You get a band together, book gigs, learn how to sell your music on iTunes, get discovered, and receive an offer for a record deal. This might seem like a dream come true – but are you sure you should accept the deal? Being locked into a bad contract can be worse than not having one at all, and it can make or break your career. Here is what to look for and what to avoid when signing a record deal.
Do: Sign a deal with a label that (genuinely) cares about your music
There’s a big debate over whether signing with an indie or major label is better, or whether truly indie labels even exist. Whether you are considering a large or small label, make sure they genuinely like your music, want put it out there, and want to help you succeed. This may seem like a no-brainer, but a lot of labels are more concerned with profits and producing music that is radio-ready rather than music you actually want to make. A positive, supportive staff at the label is extremely important.
Do: Keep the rights to your music
If you sign a contract that gives the label control over your masters, they can do anything they want with them – place your songs in movies, tv shows, commericals, and more – and not have to pay you a dime. They can also retain control over your music even after you leave the label. There are a few ways you can avoid giving up your rights. You can make a revenue sharing deal, pay to record your own album and count on the label only for distribution, or agree to have your master rights given back to you after a certain period of time. There are many options, but you should make sure to retain master rights in some way.
Do: Understand what the label is allowed to recoup
Some record companies will spend money to record your album – then take the profits from selling said album until they have been repaid for their investment. If the label spends 100,000 recording the album, and it only makes 90,000, you won’t see any profits. Don’t let yourself be blindsided by a provision like this, and make sure the terms are favorable to you.
Do: Ask for help
Getting a lawyer is recommended, as a record deal is a legal contract and can be very complicated, and lawyers understand industry terms that labels use that you might not be familiar with. Friends, family, and colleagues who have been through the process or have insights to provide are invaluable resources as well.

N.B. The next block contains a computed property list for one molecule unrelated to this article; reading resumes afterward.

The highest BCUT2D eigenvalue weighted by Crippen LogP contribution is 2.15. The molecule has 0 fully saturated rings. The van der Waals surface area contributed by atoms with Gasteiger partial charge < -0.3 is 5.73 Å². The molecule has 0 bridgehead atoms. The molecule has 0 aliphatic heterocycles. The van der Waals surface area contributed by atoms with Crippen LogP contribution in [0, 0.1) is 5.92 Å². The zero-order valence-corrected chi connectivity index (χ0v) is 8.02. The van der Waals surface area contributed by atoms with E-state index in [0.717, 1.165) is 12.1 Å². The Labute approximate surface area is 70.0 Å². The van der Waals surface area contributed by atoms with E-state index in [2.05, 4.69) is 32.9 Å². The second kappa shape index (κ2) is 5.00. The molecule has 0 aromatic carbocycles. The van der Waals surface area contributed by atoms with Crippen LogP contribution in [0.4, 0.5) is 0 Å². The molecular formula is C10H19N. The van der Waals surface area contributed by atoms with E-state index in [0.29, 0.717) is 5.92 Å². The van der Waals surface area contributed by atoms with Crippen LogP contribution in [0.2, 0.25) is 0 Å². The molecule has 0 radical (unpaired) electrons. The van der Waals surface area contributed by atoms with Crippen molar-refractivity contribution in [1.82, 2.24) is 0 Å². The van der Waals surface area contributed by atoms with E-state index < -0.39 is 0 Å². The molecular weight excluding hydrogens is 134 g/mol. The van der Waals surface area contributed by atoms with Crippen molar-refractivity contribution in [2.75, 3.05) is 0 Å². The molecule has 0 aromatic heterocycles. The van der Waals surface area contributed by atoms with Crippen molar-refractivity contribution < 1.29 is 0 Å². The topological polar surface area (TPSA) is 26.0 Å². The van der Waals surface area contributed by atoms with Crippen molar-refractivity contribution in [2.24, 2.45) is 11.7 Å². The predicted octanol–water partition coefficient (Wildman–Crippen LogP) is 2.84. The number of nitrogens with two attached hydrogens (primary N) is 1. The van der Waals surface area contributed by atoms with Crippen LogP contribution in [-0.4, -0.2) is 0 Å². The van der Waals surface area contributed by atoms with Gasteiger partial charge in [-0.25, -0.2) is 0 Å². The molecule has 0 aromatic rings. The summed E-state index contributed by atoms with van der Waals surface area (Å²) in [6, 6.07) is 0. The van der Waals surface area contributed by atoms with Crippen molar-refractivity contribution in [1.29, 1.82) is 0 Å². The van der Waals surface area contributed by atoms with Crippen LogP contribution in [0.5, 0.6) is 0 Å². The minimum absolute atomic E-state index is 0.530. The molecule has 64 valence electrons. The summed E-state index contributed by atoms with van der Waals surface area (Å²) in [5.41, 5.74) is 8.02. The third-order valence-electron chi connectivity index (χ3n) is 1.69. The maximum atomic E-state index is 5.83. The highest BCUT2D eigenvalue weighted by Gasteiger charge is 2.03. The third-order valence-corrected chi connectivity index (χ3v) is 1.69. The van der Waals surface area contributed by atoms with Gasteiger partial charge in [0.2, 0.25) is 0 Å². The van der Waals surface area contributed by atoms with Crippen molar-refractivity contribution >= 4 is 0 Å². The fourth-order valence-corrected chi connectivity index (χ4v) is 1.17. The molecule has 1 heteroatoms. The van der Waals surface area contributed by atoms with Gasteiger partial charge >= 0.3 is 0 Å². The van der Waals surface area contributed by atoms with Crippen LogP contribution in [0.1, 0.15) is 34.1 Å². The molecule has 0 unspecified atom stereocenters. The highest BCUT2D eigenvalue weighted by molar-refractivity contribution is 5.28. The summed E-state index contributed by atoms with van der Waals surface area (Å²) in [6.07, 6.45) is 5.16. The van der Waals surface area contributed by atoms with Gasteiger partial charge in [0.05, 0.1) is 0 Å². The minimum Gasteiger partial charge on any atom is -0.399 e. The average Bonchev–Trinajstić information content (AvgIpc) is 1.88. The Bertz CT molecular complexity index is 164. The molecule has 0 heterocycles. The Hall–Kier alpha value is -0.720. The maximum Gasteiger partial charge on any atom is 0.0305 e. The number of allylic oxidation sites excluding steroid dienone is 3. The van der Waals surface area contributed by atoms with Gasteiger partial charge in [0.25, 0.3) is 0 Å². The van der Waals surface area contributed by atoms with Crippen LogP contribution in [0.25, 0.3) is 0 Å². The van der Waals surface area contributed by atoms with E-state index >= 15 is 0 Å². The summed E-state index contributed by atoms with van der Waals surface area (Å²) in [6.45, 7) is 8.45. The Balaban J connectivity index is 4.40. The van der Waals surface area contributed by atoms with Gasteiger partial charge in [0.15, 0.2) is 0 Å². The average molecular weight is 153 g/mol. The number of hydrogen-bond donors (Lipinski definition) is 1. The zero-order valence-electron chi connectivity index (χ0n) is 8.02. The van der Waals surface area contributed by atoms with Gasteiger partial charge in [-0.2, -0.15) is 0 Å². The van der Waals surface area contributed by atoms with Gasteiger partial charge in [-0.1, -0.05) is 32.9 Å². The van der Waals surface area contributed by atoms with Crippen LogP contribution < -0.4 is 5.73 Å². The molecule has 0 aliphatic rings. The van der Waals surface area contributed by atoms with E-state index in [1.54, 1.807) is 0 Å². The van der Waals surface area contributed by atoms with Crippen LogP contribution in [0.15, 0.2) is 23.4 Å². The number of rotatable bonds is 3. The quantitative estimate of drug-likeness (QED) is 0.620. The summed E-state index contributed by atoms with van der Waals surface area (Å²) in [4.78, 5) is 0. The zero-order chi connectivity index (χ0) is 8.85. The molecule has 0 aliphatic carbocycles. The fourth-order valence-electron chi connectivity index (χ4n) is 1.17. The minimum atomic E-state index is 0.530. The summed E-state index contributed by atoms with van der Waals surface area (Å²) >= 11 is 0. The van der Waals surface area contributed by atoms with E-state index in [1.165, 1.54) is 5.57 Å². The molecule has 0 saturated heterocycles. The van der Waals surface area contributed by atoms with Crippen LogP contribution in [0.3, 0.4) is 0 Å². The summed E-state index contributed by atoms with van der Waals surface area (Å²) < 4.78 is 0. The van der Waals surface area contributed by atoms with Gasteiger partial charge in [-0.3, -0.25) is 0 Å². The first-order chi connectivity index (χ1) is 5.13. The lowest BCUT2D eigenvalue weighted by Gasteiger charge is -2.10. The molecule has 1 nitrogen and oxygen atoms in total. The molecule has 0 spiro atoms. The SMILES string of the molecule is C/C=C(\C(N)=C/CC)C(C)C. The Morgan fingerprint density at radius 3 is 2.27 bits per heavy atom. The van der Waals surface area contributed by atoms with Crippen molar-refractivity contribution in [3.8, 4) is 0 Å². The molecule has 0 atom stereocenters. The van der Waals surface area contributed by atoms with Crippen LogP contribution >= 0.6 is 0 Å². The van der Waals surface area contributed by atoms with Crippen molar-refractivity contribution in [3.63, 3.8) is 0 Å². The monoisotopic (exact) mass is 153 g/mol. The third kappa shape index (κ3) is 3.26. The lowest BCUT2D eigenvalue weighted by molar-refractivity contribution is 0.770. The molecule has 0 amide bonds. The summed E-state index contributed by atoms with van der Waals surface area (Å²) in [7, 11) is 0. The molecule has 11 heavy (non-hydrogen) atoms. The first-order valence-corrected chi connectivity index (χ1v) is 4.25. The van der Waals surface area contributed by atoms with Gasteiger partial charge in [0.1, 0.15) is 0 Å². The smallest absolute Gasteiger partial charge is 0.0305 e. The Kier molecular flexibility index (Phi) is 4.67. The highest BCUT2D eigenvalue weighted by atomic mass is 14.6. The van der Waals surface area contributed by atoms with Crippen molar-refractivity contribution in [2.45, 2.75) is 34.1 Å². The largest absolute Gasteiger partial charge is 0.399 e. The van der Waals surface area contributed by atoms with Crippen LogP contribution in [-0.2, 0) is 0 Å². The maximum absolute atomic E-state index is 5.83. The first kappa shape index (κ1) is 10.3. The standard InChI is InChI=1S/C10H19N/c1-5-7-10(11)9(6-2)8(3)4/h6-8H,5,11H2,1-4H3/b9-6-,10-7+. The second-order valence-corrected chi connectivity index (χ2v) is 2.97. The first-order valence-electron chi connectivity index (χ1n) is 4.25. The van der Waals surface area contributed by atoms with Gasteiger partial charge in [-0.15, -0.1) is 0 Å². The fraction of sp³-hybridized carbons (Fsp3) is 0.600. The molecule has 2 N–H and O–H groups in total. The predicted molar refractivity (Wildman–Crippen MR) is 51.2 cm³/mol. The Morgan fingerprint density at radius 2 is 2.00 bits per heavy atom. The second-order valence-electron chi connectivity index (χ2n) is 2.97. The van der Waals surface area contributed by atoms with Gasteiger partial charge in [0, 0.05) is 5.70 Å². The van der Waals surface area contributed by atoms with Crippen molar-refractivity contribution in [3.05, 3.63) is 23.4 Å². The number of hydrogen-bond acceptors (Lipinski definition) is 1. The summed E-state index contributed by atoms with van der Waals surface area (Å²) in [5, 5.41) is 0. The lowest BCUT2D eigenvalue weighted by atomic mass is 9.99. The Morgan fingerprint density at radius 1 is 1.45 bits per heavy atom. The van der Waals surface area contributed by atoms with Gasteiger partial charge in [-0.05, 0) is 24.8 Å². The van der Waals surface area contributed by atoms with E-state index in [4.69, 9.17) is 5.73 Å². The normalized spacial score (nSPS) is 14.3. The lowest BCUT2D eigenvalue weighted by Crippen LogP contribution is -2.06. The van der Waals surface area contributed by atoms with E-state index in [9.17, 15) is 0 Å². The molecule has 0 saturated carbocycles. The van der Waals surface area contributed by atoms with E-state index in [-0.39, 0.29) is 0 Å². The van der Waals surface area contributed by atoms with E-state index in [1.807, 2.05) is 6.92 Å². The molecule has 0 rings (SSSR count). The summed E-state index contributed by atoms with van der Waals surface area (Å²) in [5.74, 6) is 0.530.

Don’t: Get locked into a long term commitment
There are countless examples of musicians and bands who become unhappy with their labels but are unable to leave, sometimes for years, due to contractual obligation. Record deals that have limited options are always better, and you should try to get a deal that specifies a length of time rather than a number of albums. If the label has the option to extend your contract, they can – even if you don’t want to. And if you are obligated to produce a certain number of albums and the record label delays production, you could be stuck.
Don’t: Sign a 360 deal
Some industry experts say that sometimes 360 deals can be favorable if artists sign them under certain circumstances and with caution, but we think it is better to just avoid this risk altogether. A 360 deal means the label takes a certain percentage from everything you do, including advertisements, live shows, merchandise sales, appearances on talk shows – everything. As an indie musician, this would be a very restrictive contract and unlikely to provide much profit once the label takes their cut.
Don’t: Be afraid to turn it down
More and more indie artists are choosing to remain unsigned, and are doing so successfully. A record deal might seem like the Holy Grail you’ve been working to find, but if the terms are unfavorable, don’t feel obligated to sign your life away to something you could regret. Music distributors like SongCast will help you learn how to sell your music on iTunes, streaming services, and on other platforms, and getting publicity is easier than ever with social media. So be sure to make the right decision or you and your bandmates, and choose the path that allows you to succeed as an artist.
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